BOGOTA (Reuters) - Former Colombian Defense Minister Juan Manuel Santos took a big lead in the first round of a presidential election, but looked headed for a June runoff against rival Antanas Mockus, initial results said on Sunday.
Santos, an ally of President Alvaro Uribe, led with 46.8 percent of votes, while Mockus, a former Bogota mayor, had 21.38 percent with about 52 percent of polling stations counted, according to electoral authorities.
Neither candidate appeared likely to win the more than 50 percent votes to clinch outright victory.
A staunch Washington ally, Uribe steps down in August still popular after two terms dominated by his war against drug-trafficking rebels, and his pro-business approach that attracted foreign investment especially in oil and mining.
Santos, a U.S.- and British-educated economist, led early campaigning, but Mockus, the son of Lithuanian immigrants who is also a former university professor, surged with a Green Party campaign against graft and “politics as usual.”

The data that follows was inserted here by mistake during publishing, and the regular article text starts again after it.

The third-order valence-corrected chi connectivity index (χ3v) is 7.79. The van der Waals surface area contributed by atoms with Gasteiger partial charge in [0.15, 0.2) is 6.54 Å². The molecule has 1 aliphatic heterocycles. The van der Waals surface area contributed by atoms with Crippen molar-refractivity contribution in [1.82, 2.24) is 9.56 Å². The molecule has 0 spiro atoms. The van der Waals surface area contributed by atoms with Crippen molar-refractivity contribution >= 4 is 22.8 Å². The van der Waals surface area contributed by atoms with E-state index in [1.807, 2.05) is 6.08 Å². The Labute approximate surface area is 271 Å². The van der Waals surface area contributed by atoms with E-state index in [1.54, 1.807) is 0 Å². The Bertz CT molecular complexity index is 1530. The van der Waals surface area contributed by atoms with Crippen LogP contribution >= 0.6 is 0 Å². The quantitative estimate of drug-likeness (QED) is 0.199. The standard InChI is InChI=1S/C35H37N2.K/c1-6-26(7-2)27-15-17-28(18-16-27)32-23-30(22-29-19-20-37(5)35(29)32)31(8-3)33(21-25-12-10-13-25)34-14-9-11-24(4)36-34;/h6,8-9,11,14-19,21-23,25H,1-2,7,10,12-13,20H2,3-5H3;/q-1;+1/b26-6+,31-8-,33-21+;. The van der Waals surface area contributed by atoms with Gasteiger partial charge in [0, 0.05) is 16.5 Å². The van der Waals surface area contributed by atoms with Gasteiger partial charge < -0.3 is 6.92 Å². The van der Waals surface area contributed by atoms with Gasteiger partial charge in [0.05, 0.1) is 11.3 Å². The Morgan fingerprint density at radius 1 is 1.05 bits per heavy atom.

Both front-runners say they will keep Uribe’s tough security and pro-market economic policies applauded by investors, and analysts see little long-term impact on the peso or local TES bonds whoever wins.
Polls show Colombians now more concerned with joblessness, education and healthcare than guerrilla violence, and many become weary of the scandals over human rights and corruption that blemished Uribe’s second term.
Alliances will be key in a second round. As head of Uribe’s U Party, Santos will seek out the Conservative and Cambio Radical parties. Mockus, whose Green Party, has few seats in Congress, claims the moderate middle ground.
The next leader inherits better security and investment but also a slow economic recovery, a wide deficit, double-digit unemployment and a trade dispute with Venezuela, where socialist President Hugo Chavez is riled over U.S. influence.
Reporting by Bogota newsroom; Editing by Peter Cooney
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